This is a tale of two John Kerrys. The good John Kerry who can connect with a crowd as a compelling speaker. And the bad John Kerry who can turn a soundbite into a mouthful of gristle. The good Kerry speaks from his life's experience without using the words "Senate foreign relations committee". The bad Kerry speaks from a script like he's clinging to a lifeboat. At back-to-back events in Washington last week, the two Kerrys were engaged in a Jekyll and Hyde struggle over the soul of the Democratic presidential candidate. It wasn't clear who would be left standing in November--or whether his audience would forget the bad Kerry and simply remember the good alter ego.
It was Good Kerry who took to the stage under a broiling sun outside DC's new City Museum to speak to his ideological soul mates. The event looked like a perfect setting for Bad Kerry: hundreds of pro-choice activists who were gathering for the weekend's huge march for women's rights. Bad Kerry likes to indulge in endlessly abstract lectures in front of such crowds, thinking they're experts who can't wait to indulge in a little political philosophy.
Yet it was Good Kerry who emerged blinking into the sunlight. Kerry recalled how he had prosecuted his first felony case as an assistant district attorney in Massachusetts. It was a rape case, and Kerry spoke passionately about the rape victim's fear. Her fear of her attacker, her fear of the legal system, and her fear of being pregnant. That experience led Kerry to start one of the first rape counseling units in the country. It was the kind of performance you rarely associate with him: emotional, direct and real. And it made you realize that the 20-year veteran of the United States Senate had a life before politics that didn't include Vietnam.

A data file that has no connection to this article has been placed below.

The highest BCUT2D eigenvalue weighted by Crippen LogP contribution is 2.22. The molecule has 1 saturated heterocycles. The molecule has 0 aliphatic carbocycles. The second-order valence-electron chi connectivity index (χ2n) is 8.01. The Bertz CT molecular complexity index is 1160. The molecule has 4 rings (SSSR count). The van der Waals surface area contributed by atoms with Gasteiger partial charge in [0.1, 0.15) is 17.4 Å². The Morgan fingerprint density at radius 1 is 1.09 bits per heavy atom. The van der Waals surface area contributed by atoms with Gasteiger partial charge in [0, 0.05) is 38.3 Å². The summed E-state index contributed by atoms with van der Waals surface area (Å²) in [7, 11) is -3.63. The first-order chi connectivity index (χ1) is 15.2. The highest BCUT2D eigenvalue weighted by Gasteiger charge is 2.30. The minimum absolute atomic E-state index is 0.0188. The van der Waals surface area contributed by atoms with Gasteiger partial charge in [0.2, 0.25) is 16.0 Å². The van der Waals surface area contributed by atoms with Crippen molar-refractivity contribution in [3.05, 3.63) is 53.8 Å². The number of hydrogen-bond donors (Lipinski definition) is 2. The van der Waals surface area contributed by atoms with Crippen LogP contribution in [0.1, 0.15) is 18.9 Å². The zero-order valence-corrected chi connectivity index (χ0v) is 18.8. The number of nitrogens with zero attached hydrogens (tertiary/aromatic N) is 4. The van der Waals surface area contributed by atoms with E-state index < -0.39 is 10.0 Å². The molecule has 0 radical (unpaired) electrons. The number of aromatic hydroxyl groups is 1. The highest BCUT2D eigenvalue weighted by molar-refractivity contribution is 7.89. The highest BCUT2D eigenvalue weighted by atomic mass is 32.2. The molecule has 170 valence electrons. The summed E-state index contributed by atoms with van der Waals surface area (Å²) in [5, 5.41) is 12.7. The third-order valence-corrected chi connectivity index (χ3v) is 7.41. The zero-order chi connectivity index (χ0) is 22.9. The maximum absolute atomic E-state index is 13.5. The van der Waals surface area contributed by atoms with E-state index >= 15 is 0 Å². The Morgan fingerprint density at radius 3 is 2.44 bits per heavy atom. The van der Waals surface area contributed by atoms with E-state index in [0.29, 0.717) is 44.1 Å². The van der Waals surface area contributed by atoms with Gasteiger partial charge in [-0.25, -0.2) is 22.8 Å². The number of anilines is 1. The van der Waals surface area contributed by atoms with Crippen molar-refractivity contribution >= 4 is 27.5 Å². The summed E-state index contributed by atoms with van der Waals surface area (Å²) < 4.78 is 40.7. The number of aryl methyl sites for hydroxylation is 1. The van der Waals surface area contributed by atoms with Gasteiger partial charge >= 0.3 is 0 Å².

His next stop was a far tougher audience of newspaper editors at a swanky downtown hotel. Kerry intended to bury the conventional wisdom that he had failed to explain clearly why he was running for president (other than to win the election). After Bush's strong performance in recent polls, several analysts had suggested that Kerry needed to offer a positive and simple case for his own leadership. "So today, let me tell you why I'm running for president in specific terms," Kerry replied.